We are launching today TouchGFX 4.13, which now include TouchGFX Generator besides the traditional TouchGFX engine, and TouchGFX Designer. TouchGFX Generator is the first ST tool that uses MCU settings and other parameters from STM32CubeMX to customize and streamline the creation of TouchGFX projects. It takes the form of a plugin within STM32CubeMX, and it already supports nearly all STM32 Discovery boards embarking a display. Beyond the added ease-of-use and interactivity, TouchGFX Generator enables developers to much more easily switch from FreeRTOS to another real-time operating system or to run on bare metal. TouchGFX 4.13 is also symbolic because it is now an STM32 X-CUBE expansion package called X-CUBE-TOUCHGFX that contains TouchGFX Generator, TouchGFX Designer, and the TouchGFX Engine, thus centralizing all assets under one roof.
TouchGFX 4.13 is a significant release that comes less than three months after TouchGFX 4.12, which itself was highly symbolic and brought improvements that could propel animations to 60 FPS. Features such as CacheableContainers, Partial Framebuffer, and the new L8 Compression Format clearly showed a dedication to performance and optimizations. Today’s release primarily tackles a different problem: the accessibility of user interfaces to embedded system developers. By integrating TouchGFX Generator into STM32CubeMX, TouchGFX 4.13 enables engineers with less experience to start projects inside one of the most popular ST utilities. It was only possible because we design the microcontrollers and the various tools that take advantage of them, thus allowing professionals and enthusiasts to benefit from interactive and efficient solutions.
TouchGFX 4.13: TouchGFX Generator to Create and Update Projects More Easily
Traditionally, a team starts a graphical interface project by selecting a template within TouchGFX Designer before it experiments and gets a proof-of-concept running. It then configures the TouchGFX Hardware Abstraction Layer (HAL), which will ensure that the graphical user interface interacts with the hardware. Normally, this phase is complex, using something else than FreeRTOS is cumbersome, and setting up the MCU as well as the memory requires experience. TouchGFX Generator takes a lot of that complexity away by using settings within STM32CubeMX to generate a significant portion of the TouchGFX HAL. We support nearly all STM32 Discovery Kits with a display, and the new plugin works with any STM32 MCU with a Cortex-M0+, M4, or M7. Developers still have to fill some blanks with their user code as well as perform optimizations, but this new plugin makes starting a project a lot more straightforward.
STM32CubeMX can now inform TouchGFX Designer. For instance, as long as users choose a 3.0 template, it is possible to start the project in the Desktop tool, then take the project to STM32CubeMX, setup the Discovery board or MCU, and let TouchGFX Generator update the .IOC file to ensure the new settings immediately modify the project within TouchGFX Designer. Additionally, a developer can start with TouchGFX Generator, then move to TouchGFX Designer, then go back to STM32CubeMX to change the display resolution and the system will automatically update TouchGFX Designer without even needing to close the application. The ability to create and update projects on the fly by going back and forth between utilities allows for quick experimentation and dramatically simplifies the whole workflow. STM32CubeMX can also export projects to other IDEs, such as Keil or IAR. We will soon update all TouchGFX Designer templates to version 3.0.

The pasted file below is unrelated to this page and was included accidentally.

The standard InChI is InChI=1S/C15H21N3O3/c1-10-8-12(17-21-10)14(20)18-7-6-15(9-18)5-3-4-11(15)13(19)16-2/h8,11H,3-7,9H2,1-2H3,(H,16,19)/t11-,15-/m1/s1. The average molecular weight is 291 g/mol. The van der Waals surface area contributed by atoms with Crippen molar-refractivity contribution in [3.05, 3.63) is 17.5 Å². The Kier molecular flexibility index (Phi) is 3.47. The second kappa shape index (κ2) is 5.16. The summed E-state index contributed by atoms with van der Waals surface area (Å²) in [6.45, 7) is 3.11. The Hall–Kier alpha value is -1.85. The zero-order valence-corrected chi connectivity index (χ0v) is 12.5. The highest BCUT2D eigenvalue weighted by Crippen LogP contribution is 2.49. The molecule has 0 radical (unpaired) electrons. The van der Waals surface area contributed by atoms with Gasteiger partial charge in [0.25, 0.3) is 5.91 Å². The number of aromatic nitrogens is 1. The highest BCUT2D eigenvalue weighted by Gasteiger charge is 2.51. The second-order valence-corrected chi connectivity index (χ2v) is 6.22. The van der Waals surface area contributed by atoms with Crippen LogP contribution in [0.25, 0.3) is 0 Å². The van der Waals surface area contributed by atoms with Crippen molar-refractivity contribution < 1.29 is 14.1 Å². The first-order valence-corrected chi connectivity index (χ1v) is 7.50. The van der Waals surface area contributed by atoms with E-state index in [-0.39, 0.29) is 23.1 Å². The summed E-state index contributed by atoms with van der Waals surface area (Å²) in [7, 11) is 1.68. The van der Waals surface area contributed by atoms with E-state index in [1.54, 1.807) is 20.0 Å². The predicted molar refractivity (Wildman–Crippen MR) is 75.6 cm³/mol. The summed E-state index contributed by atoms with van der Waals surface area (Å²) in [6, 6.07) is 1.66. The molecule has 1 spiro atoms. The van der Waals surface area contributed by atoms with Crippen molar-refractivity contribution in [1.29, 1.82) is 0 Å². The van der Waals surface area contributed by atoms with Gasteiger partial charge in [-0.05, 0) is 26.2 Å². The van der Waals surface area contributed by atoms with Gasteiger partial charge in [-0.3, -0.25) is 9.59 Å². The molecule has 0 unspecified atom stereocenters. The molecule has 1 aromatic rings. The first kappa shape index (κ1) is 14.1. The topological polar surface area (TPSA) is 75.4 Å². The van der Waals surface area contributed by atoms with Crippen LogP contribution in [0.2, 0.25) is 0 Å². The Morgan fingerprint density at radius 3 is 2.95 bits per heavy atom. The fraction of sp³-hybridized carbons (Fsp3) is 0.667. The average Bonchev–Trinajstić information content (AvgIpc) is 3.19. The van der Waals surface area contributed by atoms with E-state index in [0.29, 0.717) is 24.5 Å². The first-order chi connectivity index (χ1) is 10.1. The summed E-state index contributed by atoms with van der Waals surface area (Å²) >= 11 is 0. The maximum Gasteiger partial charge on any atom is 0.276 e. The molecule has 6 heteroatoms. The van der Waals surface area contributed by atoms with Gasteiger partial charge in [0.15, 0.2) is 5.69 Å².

TouchGFX 4.13: An Optimized Texture Mapper to Decrease Rendering Times by 60%
TouchGFX 4.13 also comes with a lot of bug fixes and optimizations. Any attempt at exhaustivity would be futile, so we’ll settle for one of the major updates coming to the TouchGFX 4.13 Engine: optimized texture mapper. When dealing with smartwatches or embedded systems with hard memory or power consumption limits, the new texture mapper greatly enhances performance to reach 60 fps. For instance, when showing a compass with a moving needle, the system tailors operations to render frames quicker. Developers can take advantage of it through the Texture Mapper widget in TouchGFX Designer and decrease rendering times by up to 60%. Unlike CacheableContainers that take a snapshot of a frame and retrieve it from a cache, the new Texture Mapper works better with larger moving scenes while still optimizing performance to enable 30 FPS or even 60 FPS in some cases.